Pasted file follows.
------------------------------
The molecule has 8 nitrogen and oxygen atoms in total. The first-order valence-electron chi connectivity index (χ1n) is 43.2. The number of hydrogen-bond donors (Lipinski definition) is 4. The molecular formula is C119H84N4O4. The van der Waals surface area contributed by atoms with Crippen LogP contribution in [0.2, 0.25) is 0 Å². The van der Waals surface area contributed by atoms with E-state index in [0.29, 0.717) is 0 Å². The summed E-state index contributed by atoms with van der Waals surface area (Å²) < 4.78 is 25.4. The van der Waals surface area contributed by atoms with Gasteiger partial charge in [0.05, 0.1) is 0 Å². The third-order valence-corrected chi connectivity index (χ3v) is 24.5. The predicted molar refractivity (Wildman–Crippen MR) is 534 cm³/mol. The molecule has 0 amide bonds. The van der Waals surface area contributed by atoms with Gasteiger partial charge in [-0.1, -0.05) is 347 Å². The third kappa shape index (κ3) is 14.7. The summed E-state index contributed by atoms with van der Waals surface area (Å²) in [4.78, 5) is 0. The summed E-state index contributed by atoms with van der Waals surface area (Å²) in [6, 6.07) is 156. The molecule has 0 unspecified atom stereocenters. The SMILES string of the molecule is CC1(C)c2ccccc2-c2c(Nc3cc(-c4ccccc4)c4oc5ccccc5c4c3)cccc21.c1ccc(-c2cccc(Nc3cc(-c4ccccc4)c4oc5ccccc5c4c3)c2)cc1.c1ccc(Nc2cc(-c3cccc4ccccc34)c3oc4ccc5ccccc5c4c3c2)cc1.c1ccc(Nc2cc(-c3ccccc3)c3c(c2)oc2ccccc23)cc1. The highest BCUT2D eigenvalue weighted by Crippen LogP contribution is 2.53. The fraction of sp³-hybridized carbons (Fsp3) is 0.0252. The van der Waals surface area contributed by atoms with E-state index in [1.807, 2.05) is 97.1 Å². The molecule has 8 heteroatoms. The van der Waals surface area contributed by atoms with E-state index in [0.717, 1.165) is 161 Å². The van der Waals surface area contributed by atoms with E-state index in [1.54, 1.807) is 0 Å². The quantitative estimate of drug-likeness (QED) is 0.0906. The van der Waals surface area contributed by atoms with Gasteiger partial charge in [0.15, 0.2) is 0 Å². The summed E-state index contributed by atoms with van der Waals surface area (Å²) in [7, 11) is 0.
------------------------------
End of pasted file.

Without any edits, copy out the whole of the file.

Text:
The molecule has 8 nitrogen and oxygen atoms in total. The first-order valence-electron chi connectivity index (χ1n) is 43.2. The number of hydrogen-bond donors (Lipinski definition) is 4. The molecular formula is C119H84N4O4. The van der Waals surface area contributed by atoms with Crippen LogP contribution in [0.2, 0.25) is 0 Å². The van der Waals surface area contributed by atoms with E-state index in [0.29, 0.717) is 0 Å². The summed E-state index contributed by atoms with van der Waals surface area (Å²) < 4.78 is 25.4. The van der Waals surface area contributed by atoms with Gasteiger partial charge in [0.05, 0.1) is 0 Å². The third-order valence-corrected chi connectivity index (χ3v) is 24.5. The predicted molar refractivity (Wildman–Crippen MR) is 534 cm³/mol. The molecule has 0 amide bonds. The van der Waals surface area contributed by atoms with Gasteiger partial charge in [-0.1, -0.05) is 347 Å². The third kappa shape index (κ3) is 14.7. The summed E-state index contributed by atoms with van der Waals surface area (Å²) in [4.78, 5) is 0. The summed E-state index contributed by atoms with van der Waals surface area (Å²) in [6, 6.07) is 156. The molecule has 0 unspecified atom stereocenters. The SMILES string of the molecule is CC1(C)c2ccccc2-c2c(Nc3cc(-c4ccccc4)c4oc5ccccc5c4c3)cccc21.c1ccc(-c2cccc(Nc3cc(-c4ccccc4)c4oc5ccccc5c4c3)c2)cc1.c1ccc(Nc2cc(-c3cccc4ccccc34)c3oc4ccc5ccccc5c4c3c2)cc1.c1ccc(Nc2cc(-c3ccccc3)c3c(c2)oc2ccccc23)cc1. The highest BCUT2D eigenvalue weighted by Crippen LogP contribution is 2.53. The fraction of sp³-hybridized carbons (Fsp3) is 0.0252. The van der Waals surface area contributed by atoms with E-state index in [1.807, 2.05) is 97.1 Å². The molecule has 8 heteroatoms. The van der Waals surface area contributed by atoms with E-state index in [0.717, 1.165) is 161 Å². The van der Waals surface area contributed by atoms with E-state index in [1.54, 1.807) is 0 Å². The quantitative estimate of drug-likeness (QED) is 0.0906. The van der Waals surface area contributed by atoms with Gasteiger partial charge in [0.15, 0.2) is 0 Å². The summed E-state index contributed by atoms with van der Waals surface area (Å²) in [7, 11) is 0.